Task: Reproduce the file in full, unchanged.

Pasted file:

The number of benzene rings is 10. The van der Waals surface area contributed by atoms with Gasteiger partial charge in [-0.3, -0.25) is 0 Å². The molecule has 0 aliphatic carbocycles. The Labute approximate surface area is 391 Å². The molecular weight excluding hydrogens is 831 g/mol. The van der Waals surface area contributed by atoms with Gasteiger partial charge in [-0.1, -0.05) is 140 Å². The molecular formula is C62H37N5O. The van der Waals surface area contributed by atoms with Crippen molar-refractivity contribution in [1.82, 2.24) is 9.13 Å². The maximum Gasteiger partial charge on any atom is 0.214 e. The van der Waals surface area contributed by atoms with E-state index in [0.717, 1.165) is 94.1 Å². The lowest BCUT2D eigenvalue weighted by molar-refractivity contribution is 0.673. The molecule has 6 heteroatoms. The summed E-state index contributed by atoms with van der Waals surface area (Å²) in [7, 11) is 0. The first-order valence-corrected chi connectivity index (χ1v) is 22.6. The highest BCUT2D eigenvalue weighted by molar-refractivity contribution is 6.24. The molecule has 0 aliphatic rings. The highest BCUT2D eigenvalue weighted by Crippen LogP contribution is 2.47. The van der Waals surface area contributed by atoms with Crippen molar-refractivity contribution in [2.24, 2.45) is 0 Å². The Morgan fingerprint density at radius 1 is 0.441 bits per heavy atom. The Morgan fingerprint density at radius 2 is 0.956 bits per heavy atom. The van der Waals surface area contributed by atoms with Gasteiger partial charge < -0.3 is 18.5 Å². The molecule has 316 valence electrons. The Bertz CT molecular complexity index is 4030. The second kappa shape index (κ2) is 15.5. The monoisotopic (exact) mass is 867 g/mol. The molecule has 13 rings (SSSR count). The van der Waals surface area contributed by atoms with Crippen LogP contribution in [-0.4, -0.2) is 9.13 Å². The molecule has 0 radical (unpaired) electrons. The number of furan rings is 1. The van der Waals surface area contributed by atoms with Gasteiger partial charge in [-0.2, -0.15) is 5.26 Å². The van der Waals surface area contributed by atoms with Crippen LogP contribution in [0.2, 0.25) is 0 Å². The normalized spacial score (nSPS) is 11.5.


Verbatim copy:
The number of benzene rings is 10. The van der Waals surface area contributed by atoms with Gasteiger partial charge in [-0.3, -0.25) is 0 Å². The molecule has 0 aliphatic carbocycles. The Labute approximate surface area is 391 Å². The molecular weight excluding hydrogens is 831 g/mol. The van der Waals surface area contributed by atoms with Gasteiger partial charge in [-0.1, -0.05) is 140 Å². The molecular formula is C62H37N5O. The van der Waals surface area contributed by atoms with Crippen molar-refractivity contribution in [1.82, 2.24) is 9.13 Å². The maximum Gasteiger partial charge on any atom is 0.214 e. The van der Waals surface area contributed by atoms with E-state index in [0.717, 1.165) is 94.1 Å². The lowest BCUT2D eigenvalue weighted by molar-refractivity contribution is 0.673. The molecule has 6 heteroatoms. The summed E-state index contributed by atoms with van der Waals surface area (Å²) in [7, 11) is 0. The first-order valence-corrected chi connectivity index (χ1v) is 22.6. The highest BCUT2D eigenvalue weighted by molar-refractivity contribution is 6.24. The molecule has 0 aliphatic rings. The highest BCUT2D eigenvalue weighted by Crippen LogP contribution is 2.47. The van der Waals surface area contributed by atoms with Crippen molar-refractivity contribution in [2.24, 2.45) is 0 Å². The Morgan fingerprint density at radius 1 is 0.441 bits per heavy atom. The Morgan fingerprint density at radius 2 is 0.956 bits per heavy atom. The van der Waals surface area contributed by atoms with Gasteiger partial charge < -0.3 is 18.5 Å². The molecule has 316 valence electrons. The Bertz CT molecular complexity index is 4030. The second kappa shape index (κ2) is 15.5. The monoisotopic (exact) mass is 867 g/mol. The molecule has 13 rings (SSSR count). The van der Waals surface area contributed by atoms with Crippen LogP contribution in [-0.4, -0.2) is 9.13 Å². The molecule has 0 radical (unpaired) electrons. The number of furan rings is 1. The van der Waals surface area contributed by atoms with Gasteiger partial charge in [-0.2, -0.15) is 5.26 Å². The van der Waals surface area contributed by atoms with Crippen LogP contribution in [0.2, 0.25) is 0 Å². The normalized spacial score (nSPS) is 11.5.